Garcinia cambogia and weight loss
The use of garcinia cambogia has been growing rapidly in the United States due to the desire of people to lose weight. The United States has the most obese population in the world, and many Americans would love to find “magic bullets” for weight loss. However, the cornerstone to good health is wise food selection and exercise. If these are coupled with good ergogenic (metabolic enhancing) products, then success at maintaining proper weight is more likely to be long lasting because it will become a lifestyle.
Unlike appetite suppressant drugs, garcinia has no CNS stimulant activity. Preliminary research indicates that it may modulate blood fat levels and have a positive effect on energy and metabolism
The appetite-suppressant mechanism of garcinia is thought to be due in part to the production of glycogen in the liver and small intestine. The conversion of carbohydrates to fat requires the enzyme, adenosine triphosphate citrate lyase. Garcinia temporarily inhibits this enzyme. At the same time, the liver produces more glycogen and this sends a satiety signal to the brain. Obese individuals have less glycogen storage and more triglyceride storage than thin individuals. The storage mechanism for glycogen in the peripheral muscle tissue is thought to be defective in obese and patients with Type 2 diabetes.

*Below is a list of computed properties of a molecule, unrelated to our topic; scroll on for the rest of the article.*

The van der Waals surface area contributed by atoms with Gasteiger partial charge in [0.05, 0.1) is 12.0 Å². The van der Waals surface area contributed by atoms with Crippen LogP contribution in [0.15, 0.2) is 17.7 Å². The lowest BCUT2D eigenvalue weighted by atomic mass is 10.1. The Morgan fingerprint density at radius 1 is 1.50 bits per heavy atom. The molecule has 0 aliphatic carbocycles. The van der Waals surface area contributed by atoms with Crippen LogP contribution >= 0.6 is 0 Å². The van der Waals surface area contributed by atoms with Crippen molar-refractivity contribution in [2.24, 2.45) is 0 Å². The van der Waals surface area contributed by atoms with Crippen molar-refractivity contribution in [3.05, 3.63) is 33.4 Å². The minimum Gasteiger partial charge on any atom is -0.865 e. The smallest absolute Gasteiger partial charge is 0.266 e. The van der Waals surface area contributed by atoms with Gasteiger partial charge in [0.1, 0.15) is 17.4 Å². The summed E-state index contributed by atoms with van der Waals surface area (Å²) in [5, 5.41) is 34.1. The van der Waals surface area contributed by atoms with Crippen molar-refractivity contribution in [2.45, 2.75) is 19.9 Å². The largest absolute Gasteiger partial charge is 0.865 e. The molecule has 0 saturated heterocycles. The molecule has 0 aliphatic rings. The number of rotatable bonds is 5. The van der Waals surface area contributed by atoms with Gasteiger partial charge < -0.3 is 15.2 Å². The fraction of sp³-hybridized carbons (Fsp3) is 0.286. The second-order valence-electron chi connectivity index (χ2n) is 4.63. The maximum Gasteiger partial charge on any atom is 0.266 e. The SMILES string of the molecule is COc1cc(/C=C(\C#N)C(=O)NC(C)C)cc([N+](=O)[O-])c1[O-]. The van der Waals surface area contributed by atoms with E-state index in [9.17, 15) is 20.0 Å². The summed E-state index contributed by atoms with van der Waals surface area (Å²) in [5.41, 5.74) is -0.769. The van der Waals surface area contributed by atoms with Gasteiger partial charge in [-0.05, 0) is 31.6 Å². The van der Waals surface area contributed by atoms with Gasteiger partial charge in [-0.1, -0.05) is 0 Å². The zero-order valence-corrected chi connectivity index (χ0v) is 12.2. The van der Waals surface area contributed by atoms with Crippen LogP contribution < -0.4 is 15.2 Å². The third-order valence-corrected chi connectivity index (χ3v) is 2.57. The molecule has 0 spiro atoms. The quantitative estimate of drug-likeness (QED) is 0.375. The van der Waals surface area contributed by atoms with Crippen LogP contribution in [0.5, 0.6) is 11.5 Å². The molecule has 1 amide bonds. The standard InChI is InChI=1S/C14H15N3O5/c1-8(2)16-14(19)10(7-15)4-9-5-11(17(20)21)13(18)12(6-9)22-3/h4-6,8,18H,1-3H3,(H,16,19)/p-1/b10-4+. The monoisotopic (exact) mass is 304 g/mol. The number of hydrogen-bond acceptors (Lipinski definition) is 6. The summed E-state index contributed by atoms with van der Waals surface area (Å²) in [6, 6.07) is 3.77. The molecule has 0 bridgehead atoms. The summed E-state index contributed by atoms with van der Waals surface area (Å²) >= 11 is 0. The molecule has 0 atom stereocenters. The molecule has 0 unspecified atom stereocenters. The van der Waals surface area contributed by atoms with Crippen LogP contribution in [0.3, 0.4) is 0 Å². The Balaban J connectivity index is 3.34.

Studies have reported that individuals using garcinia, combined with niacin-bound chromium and a reduction in dietary fats, had three times the weight loss of those on diet alone. Obesity is often seen in individuals with diets high in refined foods and saturated fat. In one study, the acute and chronic effects of (-)-hydroxycitric acid (HCA) on energy metabolism was studied in laboratory animals. The results suggested that chronic administration of HCA may promote lipid oxidation and spare carbohydrate utilization at rest and during physical activity.
A double-blind, placebo-controlled parallel group study in 89 mildly overweight female subjects tested the effectiveness of HCA in weight loss. Forty-two participants ingested 400-mg caplets of garcinia 30-60 min prior to meals for a total dose of 2.4 g/day (equivalent to 1.2 g/day of HCA), with forty-seven participants ingesting placebos. The HCA treatment group did not exhibit better dietary compliance, significant appetite changes, an increase in energy intake or weight change. Another recent study reported no benefits in the management of obesity in human subjects when given 1500mg garcinia per day.